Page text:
If you’ve managed and/or owned a website since the Internet’s inception, then you’ve probably noticed that your website’s traffic declines during the summer months. Some causes of decreasing traffic are obvious:
- People are on vacation
- Your audience is stepping away from their computers and mobile devices, and are instead jumping into their local swimming pool
- A website that is not responsive or mobile-friendly is a recipe for strong audience abandonment. No one wants to waste time on their vacation trying to figure out how to stretch, turn, and twerk a page to fit their mobile device.
However, it’s still important that you don’t encourage visitors to abandon your site. Here are 10 ways that you can keep your website from going on vacation this summer.
1. 86 PDFS.
If you aren’t familiar with the term ’86’- you’ve never waited tables through school like we did. This to us is easily number one our list. There are so many reasons why PDFs need to be removed from your website vocabulary.
- PDFS can be slow to navigate and download from mobile devices, and they do not allow your audience to truly engage with your content.
- PDFS do not provide easily digestable, scannable content.
If you are concerned about people needing the ability to print, please don’t be. Accordingly to Contently, 95% of people do not print web content anymore. That. Is. Huge. Still need convincing? Please see this excellent, excellent, excellent Benchmarking Report that was just released from Contently.
2. Just because you’re on vacation, doesn’t mean that your content should be.
We all should decompress and take some down time in the summer. Before setting off for your vacation, make sure that you’ve taken advantage of tools that allow you to prepopulate content. If your content management system (CMS) enables you to preset content, do it. Blog tools such as WordPress will allow you to generate content in advance. And for social media, turn to great tools like Hootsuite to upload numerous messages, and then schedule their automatic delivery across your various social networks over the summer.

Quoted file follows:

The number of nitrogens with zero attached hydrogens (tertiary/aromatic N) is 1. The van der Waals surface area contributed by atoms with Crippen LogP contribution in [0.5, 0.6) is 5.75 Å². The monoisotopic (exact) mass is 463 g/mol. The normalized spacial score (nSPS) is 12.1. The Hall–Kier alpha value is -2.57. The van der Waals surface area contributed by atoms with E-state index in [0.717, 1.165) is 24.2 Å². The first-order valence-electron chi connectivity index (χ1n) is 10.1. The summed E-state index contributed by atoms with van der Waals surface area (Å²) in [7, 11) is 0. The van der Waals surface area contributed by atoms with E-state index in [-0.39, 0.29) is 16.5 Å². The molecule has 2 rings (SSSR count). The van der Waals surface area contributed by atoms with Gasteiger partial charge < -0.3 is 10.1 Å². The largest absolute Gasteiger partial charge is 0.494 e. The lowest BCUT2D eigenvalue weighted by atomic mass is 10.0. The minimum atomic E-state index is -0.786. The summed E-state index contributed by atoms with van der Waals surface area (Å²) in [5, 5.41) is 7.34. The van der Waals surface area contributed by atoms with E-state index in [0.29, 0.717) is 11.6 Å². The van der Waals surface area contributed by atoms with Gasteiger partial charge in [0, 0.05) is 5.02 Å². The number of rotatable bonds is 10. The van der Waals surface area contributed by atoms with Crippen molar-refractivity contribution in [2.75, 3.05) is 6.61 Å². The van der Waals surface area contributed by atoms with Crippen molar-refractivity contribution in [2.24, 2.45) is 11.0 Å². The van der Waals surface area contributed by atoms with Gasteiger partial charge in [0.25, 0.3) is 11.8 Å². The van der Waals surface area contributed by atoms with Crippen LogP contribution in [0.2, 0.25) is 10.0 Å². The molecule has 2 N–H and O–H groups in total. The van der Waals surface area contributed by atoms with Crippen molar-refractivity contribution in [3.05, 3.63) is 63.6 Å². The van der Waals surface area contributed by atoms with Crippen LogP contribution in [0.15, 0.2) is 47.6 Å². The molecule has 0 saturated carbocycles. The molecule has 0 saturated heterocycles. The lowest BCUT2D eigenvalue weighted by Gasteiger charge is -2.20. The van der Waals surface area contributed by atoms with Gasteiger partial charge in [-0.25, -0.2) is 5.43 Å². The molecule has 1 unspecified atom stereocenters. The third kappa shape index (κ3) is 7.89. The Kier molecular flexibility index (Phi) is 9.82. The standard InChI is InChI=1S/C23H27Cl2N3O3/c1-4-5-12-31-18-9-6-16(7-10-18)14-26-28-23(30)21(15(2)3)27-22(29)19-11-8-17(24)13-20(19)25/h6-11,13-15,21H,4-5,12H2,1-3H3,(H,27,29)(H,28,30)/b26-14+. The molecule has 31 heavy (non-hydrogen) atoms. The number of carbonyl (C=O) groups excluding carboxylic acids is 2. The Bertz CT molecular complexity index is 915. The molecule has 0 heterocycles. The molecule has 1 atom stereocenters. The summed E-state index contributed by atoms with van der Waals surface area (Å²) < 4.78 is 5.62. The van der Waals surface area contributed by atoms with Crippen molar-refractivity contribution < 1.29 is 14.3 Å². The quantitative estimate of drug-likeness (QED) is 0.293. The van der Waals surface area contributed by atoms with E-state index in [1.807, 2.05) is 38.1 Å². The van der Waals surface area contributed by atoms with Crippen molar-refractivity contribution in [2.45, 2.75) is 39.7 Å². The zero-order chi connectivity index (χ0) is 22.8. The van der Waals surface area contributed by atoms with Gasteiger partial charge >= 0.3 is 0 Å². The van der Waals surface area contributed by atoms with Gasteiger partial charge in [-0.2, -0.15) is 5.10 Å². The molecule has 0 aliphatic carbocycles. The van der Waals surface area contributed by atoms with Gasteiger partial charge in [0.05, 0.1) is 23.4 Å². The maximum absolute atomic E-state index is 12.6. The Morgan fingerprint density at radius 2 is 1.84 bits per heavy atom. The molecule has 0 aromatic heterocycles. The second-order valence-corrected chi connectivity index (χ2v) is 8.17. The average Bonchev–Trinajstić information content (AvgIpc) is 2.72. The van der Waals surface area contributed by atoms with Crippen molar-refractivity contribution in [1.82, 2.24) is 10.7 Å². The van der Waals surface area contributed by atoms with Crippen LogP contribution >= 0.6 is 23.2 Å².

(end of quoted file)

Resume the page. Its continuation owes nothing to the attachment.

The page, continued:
3. Make the worst time for fundraising, the best time for fundraising.
It’s no secret. Non-profits struggle with fundraising in the summer. People feel much more generous during the winter when they know that the colder weather is impacting someone’s ability to stay warm. Or, that a child may go without a holiday dinner or gift. However, it is a good time for your non-profit to evaluate new trends and tactics, as well as to review what’s worked well for your organization in the past. Take this time to plan early for critical end of year fundraising.
However, if your non–profit can build an effective campaign related to the summer, do so. For example, the United Service Organizations (USO) recognizes the six week period between Memorial Day and the 4th of July as the Patriotic Six, and does key campaigning in this time frame.
4. And the survey says!
With less customer service inquiries, and smaller audiences- the summer is a great time to test the strength of your website. Consider hosting some user testing and focus groups where you can hear from your audience. How easy is it for them to truly navigate your website? Do the navigational headings you came up with best suit their needs?